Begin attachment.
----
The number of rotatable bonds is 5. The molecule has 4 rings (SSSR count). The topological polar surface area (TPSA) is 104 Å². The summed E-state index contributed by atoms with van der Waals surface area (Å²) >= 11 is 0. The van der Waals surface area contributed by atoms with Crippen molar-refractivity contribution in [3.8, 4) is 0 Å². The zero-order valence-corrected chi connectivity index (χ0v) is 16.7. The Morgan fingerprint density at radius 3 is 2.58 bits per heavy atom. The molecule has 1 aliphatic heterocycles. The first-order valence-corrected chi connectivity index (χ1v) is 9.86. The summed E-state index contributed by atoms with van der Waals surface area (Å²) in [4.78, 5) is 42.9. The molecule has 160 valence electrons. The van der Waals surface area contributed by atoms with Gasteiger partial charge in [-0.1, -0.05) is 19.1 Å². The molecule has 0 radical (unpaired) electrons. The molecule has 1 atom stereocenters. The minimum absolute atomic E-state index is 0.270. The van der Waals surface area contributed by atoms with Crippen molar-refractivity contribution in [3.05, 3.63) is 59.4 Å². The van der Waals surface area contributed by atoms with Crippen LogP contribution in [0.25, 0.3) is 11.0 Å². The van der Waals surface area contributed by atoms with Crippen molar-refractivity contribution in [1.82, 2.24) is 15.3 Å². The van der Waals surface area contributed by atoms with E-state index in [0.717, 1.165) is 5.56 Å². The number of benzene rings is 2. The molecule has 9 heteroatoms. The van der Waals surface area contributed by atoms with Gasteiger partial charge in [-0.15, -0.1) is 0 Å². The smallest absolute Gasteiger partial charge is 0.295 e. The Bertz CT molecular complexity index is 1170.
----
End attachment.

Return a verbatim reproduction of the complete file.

The number of rotatable bonds is 5. The molecule has 4 rings (SSSR count). The topological polar surface area (TPSA) is 104 Å². The summed E-state index contributed by atoms with van der Waals surface area (Å²) >= 11 is 0. The van der Waals surface area contributed by atoms with Crippen molar-refractivity contribution in [3.8, 4) is 0 Å². The zero-order valence-corrected chi connectivity index (χ0v) is 16.7. The Morgan fingerprint density at radius 3 is 2.58 bits per heavy atom. The molecule has 1 aliphatic heterocycles. The first-order valence-corrected chi connectivity index (χ1v) is 9.86. The summed E-state index contributed by atoms with van der Waals surface area (Å²) in [4.78, 5) is 42.9. The molecule has 160 valence electrons. The van der Waals surface area contributed by atoms with Gasteiger partial charge in [-0.1, -0.05) is 19.1 Å². The molecule has 0 radical (unpaired) electrons. The molecule has 1 atom stereocenters. The minimum absolute atomic E-state index is 0.270. The van der Waals surface area contributed by atoms with Crippen molar-refractivity contribution in [3.05, 3.63) is 59.4 Å². The van der Waals surface area contributed by atoms with Crippen LogP contribution in [0.25, 0.3) is 11.0 Å². The van der Waals surface area contributed by atoms with Crippen molar-refractivity contribution in [1.82, 2.24) is 15.3 Å². The van der Waals surface area contributed by atoms with E-state index in [0.717, 1.165) is 5.56 Å². The number of benzene rings is 2. The molecule has 9 heteroatoms. The van der Waals surface area contributed by atoms with Gasteiger partial charge in [-0.15, -0.1) is 0 Å². The smallest absolute Gasteiger partial charge is 0.295 e. The Bertz CT molecular complexity index is 1170.